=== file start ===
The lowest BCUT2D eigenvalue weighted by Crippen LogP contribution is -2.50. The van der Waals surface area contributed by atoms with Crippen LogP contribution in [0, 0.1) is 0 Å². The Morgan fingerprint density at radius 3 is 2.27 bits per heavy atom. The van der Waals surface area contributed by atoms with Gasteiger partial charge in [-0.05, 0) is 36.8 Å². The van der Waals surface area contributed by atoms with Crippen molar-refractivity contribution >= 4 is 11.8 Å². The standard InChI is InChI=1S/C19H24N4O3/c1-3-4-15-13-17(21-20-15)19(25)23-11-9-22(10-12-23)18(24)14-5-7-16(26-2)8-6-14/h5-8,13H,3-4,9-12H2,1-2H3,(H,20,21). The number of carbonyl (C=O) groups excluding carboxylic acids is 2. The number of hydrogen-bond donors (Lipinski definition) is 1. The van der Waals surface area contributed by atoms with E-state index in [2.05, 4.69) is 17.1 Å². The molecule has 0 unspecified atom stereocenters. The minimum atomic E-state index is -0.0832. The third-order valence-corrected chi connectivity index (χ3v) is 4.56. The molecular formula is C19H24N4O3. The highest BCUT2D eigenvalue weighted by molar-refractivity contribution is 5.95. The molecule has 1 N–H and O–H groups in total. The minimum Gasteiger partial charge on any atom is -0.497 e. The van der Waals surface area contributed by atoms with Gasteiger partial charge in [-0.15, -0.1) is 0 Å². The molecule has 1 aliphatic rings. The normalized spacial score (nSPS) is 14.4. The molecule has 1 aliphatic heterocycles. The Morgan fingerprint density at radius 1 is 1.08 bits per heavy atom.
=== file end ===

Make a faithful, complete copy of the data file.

The lowest BCUT2D eigenvalue weighted by Crippen LogP contribution is -2.50. The van der Waals surface area contributed by atoms with Crippen LogP contribution in [0, 0.1) is 0 Å². The Morgan fingerprint density at radius 3 is 2.27 bits per heavy atom. The van der Waals surface area contributed by atoms with Gasteiger partial charge in [-0.05, 0) is 36.8 Å². The van der Waals surface area contributed by atoms with Crippen molar-refractivity contribution >= 4 is 11.8 Å². The standard InChI is InChI=1S/C19H24N4O3/c1-3-4-15-13-17(21-20-15)19(25)23-11-9-22(10-12-23)18(24)14-5-7-16(26-2)8-6-14/h5-8,13H,3-4,9-12H2,1-2H3,(H,20,21). The number of carbonyl (C=O) groups excluding carboxylic acids is 2. The number of hydrogen-bond donors (Lipinski definition) is 1. The van der Waals surface area contributed by atoms with E-state index in [2.05, 4.69) is 17.1 Å². The molecule has 0 unspecified atom stereocenters. The minimum atomic E-state index is -0.0832. The third-order valence-corrected chi connectivity index (χ3v) is 4.56. The molecular formula is C19H24N4O3. The highest BCUT2D eigenvalue weighted by molar-refractivity contribution is 5.95. The molecule has 1 N–H and O–H groups in total. The minimum Gasteiger partial charge on any atom is -0.497 e. The van der Waals surface area contributed by atoms with Gasteiger partial charge in [-0.15, -0.1) is 0 Å². The molecule has 1 aliphatic rings. The normalized spacial score (nSPS) is 14.4. The molecule has 1 aliphatic heterocycles. The Morgan fingerprint density at radius 1 is 1.08 bits per heavy atom.